Personas in retail

Here at Insight we appreciate the importance of understanding your service users. It can often be a difficult process for you to remember how your services can affect different people depending on their personality. We observe these various user personalities and create persona cards that can be used to test customer scenarios.

shop-persona

A great example of personas being used as a tool within the workplace comes from a first hand experience by our own Matthew. Back in the day when a younger Matthew worked in retail, personas were a great tool used by a British high street fashion retailer.

The problem that needed solving was an inconsistency with staff engagement and customers. Some staff would almost be fearful of suggesting appropriate stock when approaching customers, whilst others communicated confidently but advised inappropriate solutions. Missed sale opportunities happened too often, but money issues aside, it was the lack of tactile service that needed addressing.

The company adopted 6 personas, 3 male and 3 female, to help staff understand the personalities of customers. Models dressed in relevant clothing were used to portray each persona enabling them to feel as realistic as possible. Posters displayed within each store acted as a visual reminder. Names were also given to really drive home the notion that these personas were real people and this allowed for staff to easily communicate about them.

shop-mannequins

Let’s discuss the male personas further…

Trendy Toby
Toby loves to shop. His week resolves around what he’ll be wearing Friday night. Toby buys whatever you tell him to. If it’s on trend, he needs it! Only worn it once? Never mind, that’s old now.

Fashion Flynn
Flynn is the shopper who keeps his eye on the trends but does things his way! He takes time to make sure he stands out from the crowd. Flynn doesn’t follow trends… he sets them!

Classic Chris
This shopper is your typical bloke; he hates retail therapy. Chris wants classic, clean-cut clothing available in traditional colours. He expects quality clothing that will last. He wants to look good, but not stand out.

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Beyond the initial understanding of the fact that there were varied shopper types, the personas did help staff to engage with customers. With further training on clothing styles, staff members were able to identify whether the customers they were dealing with were more a Toby, a Flynn or a Chris.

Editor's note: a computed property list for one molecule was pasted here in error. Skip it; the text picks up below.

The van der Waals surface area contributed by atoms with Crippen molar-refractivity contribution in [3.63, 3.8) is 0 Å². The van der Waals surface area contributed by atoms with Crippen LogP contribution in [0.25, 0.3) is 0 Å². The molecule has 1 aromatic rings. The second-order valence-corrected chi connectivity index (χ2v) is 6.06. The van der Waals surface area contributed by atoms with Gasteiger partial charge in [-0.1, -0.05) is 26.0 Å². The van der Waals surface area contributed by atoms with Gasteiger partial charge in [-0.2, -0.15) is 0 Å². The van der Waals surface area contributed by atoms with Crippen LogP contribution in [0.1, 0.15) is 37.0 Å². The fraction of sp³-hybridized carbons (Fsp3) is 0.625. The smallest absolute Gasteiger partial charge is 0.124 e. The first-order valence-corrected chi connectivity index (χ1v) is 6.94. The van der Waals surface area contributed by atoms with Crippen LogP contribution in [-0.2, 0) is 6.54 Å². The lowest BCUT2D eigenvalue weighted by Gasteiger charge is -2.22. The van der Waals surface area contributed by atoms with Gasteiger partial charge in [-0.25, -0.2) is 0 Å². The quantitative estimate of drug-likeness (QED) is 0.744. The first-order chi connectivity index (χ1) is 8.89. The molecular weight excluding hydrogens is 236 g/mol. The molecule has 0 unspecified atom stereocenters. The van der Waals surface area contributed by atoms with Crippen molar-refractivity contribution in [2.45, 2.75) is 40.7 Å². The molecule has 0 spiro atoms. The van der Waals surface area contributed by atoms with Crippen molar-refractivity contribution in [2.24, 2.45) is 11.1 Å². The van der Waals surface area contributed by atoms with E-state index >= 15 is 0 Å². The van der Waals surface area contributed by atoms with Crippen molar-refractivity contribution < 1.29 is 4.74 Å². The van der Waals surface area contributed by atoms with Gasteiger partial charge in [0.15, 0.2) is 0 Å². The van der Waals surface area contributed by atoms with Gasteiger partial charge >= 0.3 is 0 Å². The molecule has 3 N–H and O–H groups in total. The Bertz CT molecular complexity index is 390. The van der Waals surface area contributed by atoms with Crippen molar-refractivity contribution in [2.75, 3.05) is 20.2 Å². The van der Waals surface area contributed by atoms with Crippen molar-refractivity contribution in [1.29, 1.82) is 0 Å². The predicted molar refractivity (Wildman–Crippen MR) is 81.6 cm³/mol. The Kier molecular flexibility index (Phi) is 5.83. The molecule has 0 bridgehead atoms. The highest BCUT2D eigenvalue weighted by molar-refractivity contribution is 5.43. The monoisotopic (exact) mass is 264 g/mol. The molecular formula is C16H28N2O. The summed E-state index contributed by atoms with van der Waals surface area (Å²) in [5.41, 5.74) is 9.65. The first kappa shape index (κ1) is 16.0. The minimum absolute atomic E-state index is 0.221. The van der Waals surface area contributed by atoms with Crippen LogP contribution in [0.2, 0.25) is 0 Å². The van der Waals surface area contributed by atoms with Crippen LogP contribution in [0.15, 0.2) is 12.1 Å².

When identifying an energetic shopper as a potential Toby, staff members could prepare to discuss the newest stock should they be approached. At the fitting room, a conversation starter of “If you’re trying this on, you might like the new t-shirt we’ve had in to complete the look!” would be ideal.

If staff encountered a Flynn, bestsellers and popular stock would take a back seat, in favour of offering different outfit combinations. Dealing with Flynn customers allowed staff to openly talk about styling that wouldn’t be appreciated by a Toby or Chris. “Have you tried layering with an extra tee?”

Quiet, disengaged shoppers were categorised as being a Chris. Staff knew to tailor their service tone to suit Chris’ personality – straightforward and fuss-free. Suggesting sophisticated clothing that would work within any wardrobe was a focus for the sales advisors. “These chinos could be worn with any colour shoe.”

The personas had instigated not only a higher level of appropriate service, but made sales advisors more aware of their role to advise. Staff members were more capable and management were confident in everyone’s abilities.
Happy team.

 

Photo Credit: laverrue via Compfight cc
Photo Credit: jef safi \ ‘pictosophizing via Compfight cc
Photo Credit: Joel Bedford via Compfight cc

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